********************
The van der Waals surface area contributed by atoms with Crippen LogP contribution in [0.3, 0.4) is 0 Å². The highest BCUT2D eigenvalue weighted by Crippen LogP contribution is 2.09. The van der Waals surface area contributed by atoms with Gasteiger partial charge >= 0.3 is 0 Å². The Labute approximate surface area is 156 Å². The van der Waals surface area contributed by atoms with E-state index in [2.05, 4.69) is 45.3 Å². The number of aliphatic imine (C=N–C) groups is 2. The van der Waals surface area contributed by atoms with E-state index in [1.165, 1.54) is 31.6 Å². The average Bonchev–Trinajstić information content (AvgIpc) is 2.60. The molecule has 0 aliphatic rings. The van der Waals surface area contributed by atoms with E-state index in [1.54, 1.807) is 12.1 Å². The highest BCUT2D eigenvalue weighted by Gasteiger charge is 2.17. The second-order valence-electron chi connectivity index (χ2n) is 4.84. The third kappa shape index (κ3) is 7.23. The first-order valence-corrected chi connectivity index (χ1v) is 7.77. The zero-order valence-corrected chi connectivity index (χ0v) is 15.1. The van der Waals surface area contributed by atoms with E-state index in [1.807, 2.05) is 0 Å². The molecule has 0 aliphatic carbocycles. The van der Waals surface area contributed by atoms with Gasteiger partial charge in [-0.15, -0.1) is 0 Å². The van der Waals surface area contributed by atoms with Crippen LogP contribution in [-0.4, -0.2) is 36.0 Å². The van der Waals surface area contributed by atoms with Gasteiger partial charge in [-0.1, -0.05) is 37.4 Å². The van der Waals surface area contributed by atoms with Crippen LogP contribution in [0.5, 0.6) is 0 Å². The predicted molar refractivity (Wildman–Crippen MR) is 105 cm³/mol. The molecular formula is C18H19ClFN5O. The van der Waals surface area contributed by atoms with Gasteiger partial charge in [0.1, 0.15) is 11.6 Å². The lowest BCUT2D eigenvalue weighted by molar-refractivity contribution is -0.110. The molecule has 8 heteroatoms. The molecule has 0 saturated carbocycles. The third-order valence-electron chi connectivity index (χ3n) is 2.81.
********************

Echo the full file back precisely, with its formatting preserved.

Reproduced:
The van der Waals surface area contributed by atoms with Crippen LogP contribution in [0.3, 0.4) is 0 Å². The highest BCUT2D eigenvalue weighted by Crippen LogP contribution is 2.09. The van der Waals surface area contributed by atoms with Gasteiger partial charge >= 0.3 is 0 Å². The Labute approximate surface area is 156 Å². The van der Waals surface area contributed by atoms with E-state index in [2.05, 4.69) is 45.3 Å². The number of aliphatic imine (C=N–C) groups is 2. The van der Waals surface area contributed by atoms with E-state index in [1.165, 1.54) is 31.6 Å². The average Bonchev–Trinajstić information content (AvgIpc) is 2.60. The molecule has 0 aliphatic rings. The van der Waals surface area contributed by atoms with E-state index in [1.54, 1.807) is 12.1 Å². The highest BCUT2D eigenvalue weighted by Gasteiger charge is 2.17. The second-order valence-electron chi connectivity index (χ2n) is 4.84. The third kappa shape index (κ3) is 7.23. The first-order valence-corrected chi connectivity index (χ1v) is 7.77. The zero-order valence-corrected chi connectivity index (χ0v) is 15.1. The van der Waals surface area contributed by atoms with E-state index in [1.807, 2.05) is 0 Å². The molecule has 0 aliphatic carbocycles. The van der Waals surface area contributed by atoms with Gasteiger partial charge in [-0.15, -0.1) is 0 Å². The van der Waals surface area contributed by atoms with Crippen LogP contribution in [-0.4, -0.2) is 36.0 Å². The van der Waals surface area contributed by atoms with Gasteiger partial charge in [-0.1, -0.05) is 37.4 Å². The van der Waals surface area contributed by atoms with Crippen LogP contribution in [0.5, 0.6) is 0 Å². The predicted molar refractivity (Wildman–Crippen MR) is 105 cm³/mol. The molecular formula is C18H19ClFN5O. The van der Waals surface area contributed by atoms with Gasteiger partial charge in [0.1, 0.15) is 11.6 Å². The lowest BCUT2D eigenvalue weighted by molar-refractivity contribution is -0.110. The molecule has 8 heteroatoms. The molecule has 0 saturated carbocycles. The third-order valence-electron chi connectivity index (χ3n) is 2.81.